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History of Lingerie Part V: The Renaissance

The Renaissance, a period that began in about 1450 and ended about 1600, was a time of change on many levels. From technology to art to social policies, the world was evolving at a rapid pace. Fashion was no different. In fact, when it comes to fashion, the Renaissance was easily one of the most important eras in history, as it acted as the bridge between the Middle Ages and the Modern era.

Boticelli's "Primavera" is the perfect showcase for fashion of the time.

With the increase in trading along the Silk Road, the world came to discover that not all cargo was best shared. Between 1348 and 1350 the Black Death plague ravaged Europe. Some historians believe the disease was spread by rat fleas making their way onto merchant ships and trade caravans, and the pandemic claimed the lives of between 75 and 200 million people. While devastating, many believe this tragedy propelled the forward thinking of the Renaissance era. Having taken about 150 years for Europe’s population to recover, the early years of the Renaissance era were among the first that were back on track.

A piece of woven silk velvet from the 15th century.

Once a status symbol, clothing evolved quite a bit over the centuries spanning the Renaissance. While the Middle Ages experimented with detailing on garments for the wealthy, the Renaissance was truly the time when fashion crossed the lines from functionality to frivolity. Colors and detailing on clothing became not just an option, but a regular expectation for everyone - the wealthy, the lower class, and everyone in between. Opting out of the styles of the time was considered old fashioned and slovenly dress became less acceptable for all social rankings, especially among women, who dressed well to attract future husbands and even better to keep husbands faithful. Despite the fun people were finally beginning to have with dressing up, however, it was still socially unacceptable for older people to be as playful with their clothing.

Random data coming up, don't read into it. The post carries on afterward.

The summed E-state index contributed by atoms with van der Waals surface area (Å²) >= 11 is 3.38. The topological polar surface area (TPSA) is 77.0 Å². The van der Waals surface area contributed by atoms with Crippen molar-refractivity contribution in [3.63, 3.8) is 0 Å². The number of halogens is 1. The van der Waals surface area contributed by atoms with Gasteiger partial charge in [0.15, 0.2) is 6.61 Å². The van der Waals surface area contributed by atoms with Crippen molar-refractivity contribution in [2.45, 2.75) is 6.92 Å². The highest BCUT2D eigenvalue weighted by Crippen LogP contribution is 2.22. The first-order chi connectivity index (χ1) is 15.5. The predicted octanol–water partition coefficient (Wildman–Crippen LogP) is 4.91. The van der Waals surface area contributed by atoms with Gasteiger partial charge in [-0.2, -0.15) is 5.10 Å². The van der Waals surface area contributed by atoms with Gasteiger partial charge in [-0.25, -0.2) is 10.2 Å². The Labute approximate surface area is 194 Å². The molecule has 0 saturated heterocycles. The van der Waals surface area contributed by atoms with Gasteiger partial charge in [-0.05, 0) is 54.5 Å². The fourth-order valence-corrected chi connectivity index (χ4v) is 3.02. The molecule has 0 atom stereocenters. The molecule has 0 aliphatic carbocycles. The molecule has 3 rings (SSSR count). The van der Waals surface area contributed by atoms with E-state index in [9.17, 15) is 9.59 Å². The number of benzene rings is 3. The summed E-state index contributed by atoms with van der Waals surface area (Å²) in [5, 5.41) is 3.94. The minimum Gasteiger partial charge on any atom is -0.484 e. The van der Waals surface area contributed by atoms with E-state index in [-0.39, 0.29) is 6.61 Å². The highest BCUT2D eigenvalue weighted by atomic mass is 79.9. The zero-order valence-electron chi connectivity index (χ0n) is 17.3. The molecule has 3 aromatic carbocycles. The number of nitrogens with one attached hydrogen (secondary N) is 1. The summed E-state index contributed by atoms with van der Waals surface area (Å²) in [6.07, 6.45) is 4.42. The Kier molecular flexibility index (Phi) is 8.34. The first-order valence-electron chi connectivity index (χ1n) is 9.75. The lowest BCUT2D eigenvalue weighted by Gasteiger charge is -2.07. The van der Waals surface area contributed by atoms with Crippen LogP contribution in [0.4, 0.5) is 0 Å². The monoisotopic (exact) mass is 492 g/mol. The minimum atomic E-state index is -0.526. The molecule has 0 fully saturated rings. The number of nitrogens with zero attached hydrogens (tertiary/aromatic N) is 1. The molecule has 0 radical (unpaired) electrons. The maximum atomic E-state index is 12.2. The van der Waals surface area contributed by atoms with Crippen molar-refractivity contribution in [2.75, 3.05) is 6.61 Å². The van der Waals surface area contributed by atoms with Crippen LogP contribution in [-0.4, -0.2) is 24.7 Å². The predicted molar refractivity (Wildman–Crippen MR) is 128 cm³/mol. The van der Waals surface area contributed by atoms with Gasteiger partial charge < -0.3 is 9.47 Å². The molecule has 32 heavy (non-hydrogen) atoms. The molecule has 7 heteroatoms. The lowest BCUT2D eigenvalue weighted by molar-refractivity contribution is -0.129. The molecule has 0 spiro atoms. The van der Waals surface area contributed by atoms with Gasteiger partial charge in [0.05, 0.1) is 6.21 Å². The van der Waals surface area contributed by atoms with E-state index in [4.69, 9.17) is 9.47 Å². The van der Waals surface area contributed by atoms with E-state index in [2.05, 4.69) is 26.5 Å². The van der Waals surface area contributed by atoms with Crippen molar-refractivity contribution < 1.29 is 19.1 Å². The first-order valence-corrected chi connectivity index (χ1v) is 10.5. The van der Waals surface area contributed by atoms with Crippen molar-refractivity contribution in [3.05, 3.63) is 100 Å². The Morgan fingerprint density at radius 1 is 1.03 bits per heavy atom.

This fascination with fashion reached beyond Europe. Worldwide writings of the time suggest that hair, accessory and clothing styles were changing rapidly and without warning. With the availability of new colors and the combinations of different clothing elements, innovative color combinations were constantly coming into play. Detachable sleeves, slits in fabric, and layers of clothing created endless combination possibilities and for the first time, fashion became a true means of expression. People used it to represent their personalities and otherwise hidden interests.

Camicias were often exposed through slits in the sleeves of outer garments.

Women built the foundation of their everyday fashions with a camicia, or chemise - a linen long sleeved dress worn as their primary undergarment. As the Renaissance progressed, women’s necklines took a plunge. This factor changed the way a chemise was worn. For years, necklines on outer dresses were high with a rounded cut, but as years rolled on necklines got lower and more square. The chemise, which had previously been hidden under the outer layer dress and worn like a slip, began to peek out at the bosom and slits in the sleeves as part of the completed look. No longer left in the dark, the chemise, too, got the renaissance treatment with embroideries and fine linens.